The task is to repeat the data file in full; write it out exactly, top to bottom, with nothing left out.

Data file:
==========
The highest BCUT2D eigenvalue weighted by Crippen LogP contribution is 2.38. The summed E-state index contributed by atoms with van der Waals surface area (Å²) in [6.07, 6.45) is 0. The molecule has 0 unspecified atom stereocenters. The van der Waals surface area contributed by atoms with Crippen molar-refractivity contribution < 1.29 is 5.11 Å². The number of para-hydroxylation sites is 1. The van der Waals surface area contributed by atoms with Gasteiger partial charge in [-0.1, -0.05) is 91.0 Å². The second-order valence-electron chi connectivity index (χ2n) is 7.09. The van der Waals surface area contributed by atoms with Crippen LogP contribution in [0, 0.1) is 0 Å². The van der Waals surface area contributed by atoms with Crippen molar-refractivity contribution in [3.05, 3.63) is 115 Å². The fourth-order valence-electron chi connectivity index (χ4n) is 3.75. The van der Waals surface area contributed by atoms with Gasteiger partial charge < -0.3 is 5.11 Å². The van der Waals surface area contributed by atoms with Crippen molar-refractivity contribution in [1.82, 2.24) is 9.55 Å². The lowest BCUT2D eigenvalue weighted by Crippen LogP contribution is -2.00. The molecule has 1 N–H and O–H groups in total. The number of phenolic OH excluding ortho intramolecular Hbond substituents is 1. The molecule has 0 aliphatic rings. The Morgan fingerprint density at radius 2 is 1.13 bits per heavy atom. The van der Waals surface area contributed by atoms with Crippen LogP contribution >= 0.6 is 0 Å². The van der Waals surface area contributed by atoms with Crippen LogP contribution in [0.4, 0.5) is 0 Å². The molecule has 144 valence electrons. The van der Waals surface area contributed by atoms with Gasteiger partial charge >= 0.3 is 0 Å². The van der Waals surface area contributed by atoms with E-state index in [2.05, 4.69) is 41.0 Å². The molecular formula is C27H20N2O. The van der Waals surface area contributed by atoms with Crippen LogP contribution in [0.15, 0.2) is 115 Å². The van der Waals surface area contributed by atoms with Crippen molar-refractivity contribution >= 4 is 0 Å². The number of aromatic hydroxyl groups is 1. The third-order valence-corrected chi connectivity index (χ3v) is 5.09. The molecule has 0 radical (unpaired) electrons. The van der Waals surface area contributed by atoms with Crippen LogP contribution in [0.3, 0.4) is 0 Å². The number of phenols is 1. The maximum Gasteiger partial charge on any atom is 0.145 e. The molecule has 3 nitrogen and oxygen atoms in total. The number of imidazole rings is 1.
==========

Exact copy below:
The highest BCUT2D eigenvalue weighted by Crippen LogP contribution is 2.38. The summed E-state index contributed by atoms with van der Waals surface area (Å²) in [6.07, 6.45) is 0. The molecule has 0 unspecified atom stereocenters. The van der Waals surface area contributed by atoms with Crippen molar-refractivity contribution < 1.29 is 5.11 Å². The number of para-hydroxylation sites is 1. The van der Waals surface area contributed by atoms with Gasteiger partial charge in [-0.1, -0.05) is 91.0 Å². The second-order valence-electron chi connectivity index (χ2n) is 7.09. The van der Waals surface area contributed by atoms with Crippen LogP contribution in [0, 0.1) is 0 Å². The van der Waals surface area contributed by atoms with Crippen molar-refractivity contribution in [3.05, 3.63) is 115 Å². The fourth-order valence-electron chi connectivity index (χ4n) is 3.75. The van der Waals surface area contributed by atoms with Gasteiger partial charge < -0.3 is 5.11 Å². The van der Waals surface area contributed by atoms with Crippen molar-refractivity contribution in [1.82, 2.24) is 9.55 Å². The lowest BCUT2D eigenvalue weighted by Crippen LogP contribution is -2.00. The molecule has 1 N–H and O–H groups in total. The number of phenolic OH excluding ortho intramolecular Hbond substituents is 1. The molecule has 0 aliphatic rings. The Morgan fingerprint density at radius 2 is 1.13 bits per heavy atom. The van der Waals surface area contributed by atoms with Crippen LogP contribution >= 0.6 is 0 Å². The van der Waals surface area contributed by atoms with Crippen LogP contribution in [0.4, 0.5) is 0 Å². The molecule has 144 valence electrons. The van der Waals surface area contributed by atoms with Gasteiger partial charge >= 0.3 is 0 Å². The van der Waals surface area contributed by atoms with E-state index in [2.05, 4.69) is 41.0 Å². The molecular formula is C27H20N2O. The van der Waals surface area contributed by atoms with Crippen LogP contribution in [0.15, 0.2) is 115 Å². The van der Waals surface area contributed by atoms with Crippen molar-refractivity contribution >= 4 is 0 Å². The number of aromatic hydroxyl groups is 1. The third-order valence-corrected chi connectivity index (χ3v) is 5.09. The molecule has 0 radical (unpaired) electrons. The van der Waals surface area contributed by atoms with Crippen LogP contribution in [0.3, 0.4) is 0 Å². The number of phenols is 1. The maximum Gasteiger partial charge on any atom is 0.145 e. The molecule has 3 nitrogen and oxygen atoms in total. The number of imidazole rings is 1.